I’ve been a bit slow with my blog posts lately, I’ve been very busy studying, working with clients, and I have a lovely new husky to keep me busy! So it’s time for me to get back up to speed and regularly blogging.
Lately I’ve been doing a lot of street hypnosis. This is for the purposes of perfecting my skills with hypnosis, so I can be a better hypnotherapist. It is also a lot of fun!
Some people think that street hypnosis is immoral or wrong, yet let me assure you that I do street hypnosis only to perfect my skills as a hypnotist, never to embarrass anyone, never to humiliate, and do it to show the power of my subject’s mind. It is always about the experience of the subject, not those who are watching. I think of it like padwork for a fighter, or revision for someone about to take an exam.
The sort of simple skits I use are living statues, sticking hands and feet to things, hypnotic steals (I always give back!), hallucinations such as me being invisible or becoming someone else, speaking Chinese as their first language, forgetting their own name…and a whole host of similar.
I believe that if you can’t create phenomena, then you aren’t hypnotising. For me it is about bending reality so much that a person believes, and then experiences. So the more hypnotic phenomena I can produce, the better hypnotist I will be, and therefore the more effective tools I will have at my disposal as a hypnotherapist. This is especially true in respect to some of the psychosomatic work I do, and especially in work like pain management.
I recently saw an incredible piece of work by Anthony Jacquin (www.headhacking.com). He just told someone to close their eyes, and, with his hand in a claw grip and without touching them, in fact being several feet away, and apparently just using his intent (like he was pretending to be Darth Vader), he proceeded to squeeze their neck until they had trouble breathing, at which point he instantly released them. No induction. No set up. No physical contact. It was performed ‘cold’. The effect was amazing. Put ‘force grip hypnosis’ into Youtube and see for yourself.
I worked and worked at retro-engineering this effect, as I believed if I could do this I would be better than the average hypnotist! With a little help, I had the methodology in place. Time to practice!
So off I went, and what better subjects than my personal training clients…
The first two attempts I messed up myself through being over-eager, and then I got it going with the third. I actually achieved the ‘force grip’ effect! What a result! It felt like an incredible achievement. Without a hypnotic induction I had a client create the psychosomatic feeling of having their chest compressed, hard enough so that they could only just talk, all without touching them! Their mind believed, and their body created the effect.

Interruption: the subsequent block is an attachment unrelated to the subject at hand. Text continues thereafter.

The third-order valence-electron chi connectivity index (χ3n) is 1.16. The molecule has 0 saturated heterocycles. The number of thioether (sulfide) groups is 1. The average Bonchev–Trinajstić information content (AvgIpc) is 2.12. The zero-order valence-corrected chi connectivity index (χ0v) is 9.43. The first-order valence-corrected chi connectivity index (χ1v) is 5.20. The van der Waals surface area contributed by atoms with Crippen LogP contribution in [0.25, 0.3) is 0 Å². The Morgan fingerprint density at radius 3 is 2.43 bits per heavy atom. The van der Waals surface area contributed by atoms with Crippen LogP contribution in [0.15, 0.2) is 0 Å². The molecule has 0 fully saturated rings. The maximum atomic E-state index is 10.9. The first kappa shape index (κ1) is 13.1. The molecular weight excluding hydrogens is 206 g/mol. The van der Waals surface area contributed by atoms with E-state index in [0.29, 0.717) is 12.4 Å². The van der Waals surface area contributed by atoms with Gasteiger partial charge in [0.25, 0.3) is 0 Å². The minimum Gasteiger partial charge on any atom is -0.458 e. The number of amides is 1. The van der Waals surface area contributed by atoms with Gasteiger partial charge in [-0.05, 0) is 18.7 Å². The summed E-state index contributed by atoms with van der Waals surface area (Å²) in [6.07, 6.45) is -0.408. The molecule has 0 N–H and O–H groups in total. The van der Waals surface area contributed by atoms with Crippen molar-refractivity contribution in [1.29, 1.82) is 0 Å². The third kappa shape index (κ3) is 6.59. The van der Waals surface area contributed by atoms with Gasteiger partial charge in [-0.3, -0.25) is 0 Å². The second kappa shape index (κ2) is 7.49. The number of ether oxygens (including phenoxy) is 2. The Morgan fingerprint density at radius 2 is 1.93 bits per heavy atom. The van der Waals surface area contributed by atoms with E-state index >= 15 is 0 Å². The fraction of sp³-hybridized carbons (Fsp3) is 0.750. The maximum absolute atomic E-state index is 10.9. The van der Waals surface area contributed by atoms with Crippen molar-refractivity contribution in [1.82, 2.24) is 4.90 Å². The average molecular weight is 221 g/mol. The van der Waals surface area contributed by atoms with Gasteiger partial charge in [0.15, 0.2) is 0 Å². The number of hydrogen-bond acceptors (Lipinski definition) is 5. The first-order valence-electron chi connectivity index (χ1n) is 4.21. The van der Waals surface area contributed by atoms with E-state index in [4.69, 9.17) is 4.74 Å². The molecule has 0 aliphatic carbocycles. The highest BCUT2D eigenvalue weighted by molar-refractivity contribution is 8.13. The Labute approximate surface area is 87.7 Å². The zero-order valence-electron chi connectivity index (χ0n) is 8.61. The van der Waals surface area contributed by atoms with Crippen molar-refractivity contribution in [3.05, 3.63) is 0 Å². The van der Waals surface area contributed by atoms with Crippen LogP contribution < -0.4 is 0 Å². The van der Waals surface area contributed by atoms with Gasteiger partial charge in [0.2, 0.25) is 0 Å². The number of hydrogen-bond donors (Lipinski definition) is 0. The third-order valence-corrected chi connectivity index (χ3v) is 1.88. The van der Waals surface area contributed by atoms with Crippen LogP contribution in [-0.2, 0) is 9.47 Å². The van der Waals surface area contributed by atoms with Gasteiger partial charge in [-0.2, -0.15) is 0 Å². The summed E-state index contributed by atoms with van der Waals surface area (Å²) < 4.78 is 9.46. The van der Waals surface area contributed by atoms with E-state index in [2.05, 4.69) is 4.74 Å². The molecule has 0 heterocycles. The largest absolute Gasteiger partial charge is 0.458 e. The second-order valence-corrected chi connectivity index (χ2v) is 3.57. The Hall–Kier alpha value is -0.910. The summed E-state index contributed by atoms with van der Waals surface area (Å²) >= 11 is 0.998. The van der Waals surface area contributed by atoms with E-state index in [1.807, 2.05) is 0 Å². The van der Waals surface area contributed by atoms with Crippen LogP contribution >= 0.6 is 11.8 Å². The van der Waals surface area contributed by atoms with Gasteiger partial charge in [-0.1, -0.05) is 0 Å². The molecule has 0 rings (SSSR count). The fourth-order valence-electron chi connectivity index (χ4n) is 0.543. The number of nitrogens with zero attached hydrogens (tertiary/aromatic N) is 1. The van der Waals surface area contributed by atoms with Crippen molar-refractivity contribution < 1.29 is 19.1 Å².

At that point I realised just how powerful the mind-body connection was – I wonder if you could imagine how many psychosomatic conditions are created this easily? If the power of the mind creates this effect in the body, what else can it create? And therefore, as a hypnotherapist, how much can I help reverse this to help free people from psychosomatic conditions?
I’ve since replicated it several times. One of my subjects has reported to me:
“My experience with Gary’s phantom throat grip was very interesting and a demonstration of the power of mind over matter. Gary, without once touching me, just using the volume of his voice, was able to make me to feel pressure on my throat, to the extent where swallowing became difficult. The strangest thing was, I knew of course, that Gary was not in physical contact with me, but oddly, the more I thought about this, the more it seemed to affect the pressure on my throat. It was an extremely odd experience but a great demonstration of the power of suggestion....”
(Anthony has given his permission to use his name)
I’m really interested in how far I can take this within a performance setting. I’ve already got a methodology in place and being developed in practice to create the precise circumstances to drop someone into hypnosis right in the middle of sparring (kickboxing or grappling). I am now looking at whole ways of working where I can hypnotise someone during fighting and get them to take a count, or submit through tapping, all without touching them after I drop them into hypnosis. And when I can beat someone just using the power of their own mind to create the physical changes I need – I’ll have discovered the ultimate fighter’s Nirvana!
Of course, I’m also developing the cross-over into my hypnotherapy work too. And when you think about it, if I can get Anthony to have that feeling (as per his testimony above), imagine what work we can do with your issues in hypnotherapy